December 10, 2013


Diane M. Fremgen

Clerk of Court of Appeals







This opinion is subject to further editing.  If published, the official version will appear in the bound volume of the Official Reports. 


A party may file with the Supreme Court a petition to review an adverse decision by the Court of Appeals.  See Wis. Stat. § 808.10 and Rule 809.62. 





Appeal No. 


Cir. Ct. No.  2001CF1567









State of Wisconsin,






Nicholas G. Mistrioty,







            APPEAL from an order of the circuit court for Milwaukee County:  ELLEN R. BROSTROM, Judge.  Affirmed.

            Before Curley, P.J., Fine and Kessler, JJ.

1        PER CURIAM.    Nicholas G. Mistrioty, a pro se prison inmate, appeals from an order denying his motion for additional sentence credit.  He argues that he is entitled to sentence credit for the time he spent on Global Positioning System (GPS) monitoring pursuant to Wis. Stat. § 301.48(2g) (2011-12).[1]  Because Mistrioty was not subject to an escape charge while he was on GPS monitoring, he is not entitled to sentence credit for that period of time.  Therefore, we affirm.


2        In 2001, Mistrioty was convicted of one count of second-degree sexual assault of a child and one count of child enticement (exposing a sex organ), contrary to Wis. Stat. §§ 948.02(2) and 948.07(3) (1999-2000).[2]  He was sentenced to two concurrent ten-year terms in prison, but the sentences were stayed and he was placed on probation.  His probation was later revoked and he went to prison.

3        In November 2009, Mistrioty was released on parole.  According to Mistrioty, he was placed on GPS monitoring pursuant to Wis. Stat. § 301.48(2g), which governs the GPS tracking of certain sex offenders.[3]  Mistrioty’s parole was revoked in 2011 and he was returned to prison.  He was granted sentence credit for the time he spent in jail, but he was not awarded any sentence credit for the time he was on GPS monitoring pursuant to Wis. Stat. § 301.48(2g).

4        Mistrioty sought additional sentence credit from the Department of Corrections, which denied his request.  In March 2013, Mistrioty filed a motion with the trial court seeking 492 days of sentence credit for the time he spent on GPS monitoring pursuant to Wis. Stat. § 301.48(2g).  The trial court denied the motion in a written order, relying on State v. Magnuson, 2000 WI 19, 233 Wis. 2d 40, 606 N.W.2d 536 (2000).  This appeal follows.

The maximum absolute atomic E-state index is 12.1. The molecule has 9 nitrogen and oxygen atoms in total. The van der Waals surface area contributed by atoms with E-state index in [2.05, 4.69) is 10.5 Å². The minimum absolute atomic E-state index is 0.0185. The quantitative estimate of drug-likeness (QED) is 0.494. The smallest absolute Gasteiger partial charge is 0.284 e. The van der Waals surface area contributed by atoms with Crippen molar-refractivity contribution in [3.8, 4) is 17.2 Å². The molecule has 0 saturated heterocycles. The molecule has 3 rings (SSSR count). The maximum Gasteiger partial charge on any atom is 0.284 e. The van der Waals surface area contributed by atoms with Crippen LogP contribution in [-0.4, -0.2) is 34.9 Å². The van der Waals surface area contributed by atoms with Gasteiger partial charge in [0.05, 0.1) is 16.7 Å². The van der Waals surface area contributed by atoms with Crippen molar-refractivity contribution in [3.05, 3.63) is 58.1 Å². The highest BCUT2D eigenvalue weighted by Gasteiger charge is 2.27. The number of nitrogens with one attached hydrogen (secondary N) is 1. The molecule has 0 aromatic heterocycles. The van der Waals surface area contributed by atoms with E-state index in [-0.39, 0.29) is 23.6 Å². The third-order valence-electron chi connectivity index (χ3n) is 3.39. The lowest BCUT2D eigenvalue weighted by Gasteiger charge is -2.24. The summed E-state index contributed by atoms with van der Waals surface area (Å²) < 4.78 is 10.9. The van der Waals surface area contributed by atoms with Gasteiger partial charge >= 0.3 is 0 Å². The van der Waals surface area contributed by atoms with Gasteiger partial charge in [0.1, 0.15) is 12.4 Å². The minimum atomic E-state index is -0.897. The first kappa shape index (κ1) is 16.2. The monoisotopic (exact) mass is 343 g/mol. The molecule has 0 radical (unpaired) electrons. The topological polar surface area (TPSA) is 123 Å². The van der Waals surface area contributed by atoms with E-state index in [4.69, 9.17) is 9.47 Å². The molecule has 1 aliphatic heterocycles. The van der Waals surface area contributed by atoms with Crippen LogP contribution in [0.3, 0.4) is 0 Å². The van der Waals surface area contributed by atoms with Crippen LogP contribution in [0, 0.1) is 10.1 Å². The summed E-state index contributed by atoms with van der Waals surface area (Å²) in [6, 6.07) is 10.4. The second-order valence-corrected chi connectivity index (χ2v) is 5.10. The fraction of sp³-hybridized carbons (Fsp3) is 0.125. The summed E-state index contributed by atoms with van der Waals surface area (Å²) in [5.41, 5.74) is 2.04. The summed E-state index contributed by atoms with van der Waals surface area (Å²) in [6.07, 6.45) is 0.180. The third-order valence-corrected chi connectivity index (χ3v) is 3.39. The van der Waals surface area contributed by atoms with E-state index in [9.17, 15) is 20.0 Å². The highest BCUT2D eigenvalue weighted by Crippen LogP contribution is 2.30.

5        At issue is whether Mistrioty is entitled to sentence credit pursuant to Wis. Stat. § 973.155 for the time he spent on GPS monitoring pursuant to Wis. Stat. § 301.48(2g).  This presents a question of law that we review de novo.  See Magnuson, 233 Wis. 2d 40, ¶11 (“Statutory interpretation and the application of a statute to particular facts present questions of law that we review independently of the determinations rendered by the circuit court and the court of appeals.”).

6        A prisoner is eligible for credit against a sentence for time spent “in custody in connection with the course of conduct for which sentence was imposed.”  Wis. Stat. § 973.155(1)(a).  Magnuson held that the term “in custody” in § 973.155(1)(a) means subject to a criminal escape charge for absconding.  See Magnuson, 233 Wis. 2d 40, ¶25. 

In determining whether an individual would have been subject to an escape charge, we look both to the general escape statute, Wis. Stat. § 946.42, as well as “other statutory provisions in which the legislature has classified certain situations as restrictive and custodial by attaching escape charges for an unauthorized departure from those situations.” 

State ex rel. Simpson v. Schwarz, 2002 WI App 7, ¶32, 250 Wis. 2d 214, 640 N.W.2d 527 (quoting Magnuson, 233 Wis. 2d 40, ¶26).

7        Mistrioty implicitly acknowledges that Wis. Stat. § 301.48 does not contain a provision subjecting a person who violates the terms of GPS monitoring to an escape charge.  However, he presents several reasons why he believes he is nonetheless entitled to sentence credit for the time he spent on GPS monitoring pursuant to § 301.48(2g).

8        First, Mistrioty argues that “because he was subject to prosecution for a new felony for tampering or interfering with the monitoring equipment,” he was “in custody” as that term is used in Wis. Stat. § 973.155(1)(a).  Magnuson rejected a similar argument, explaining: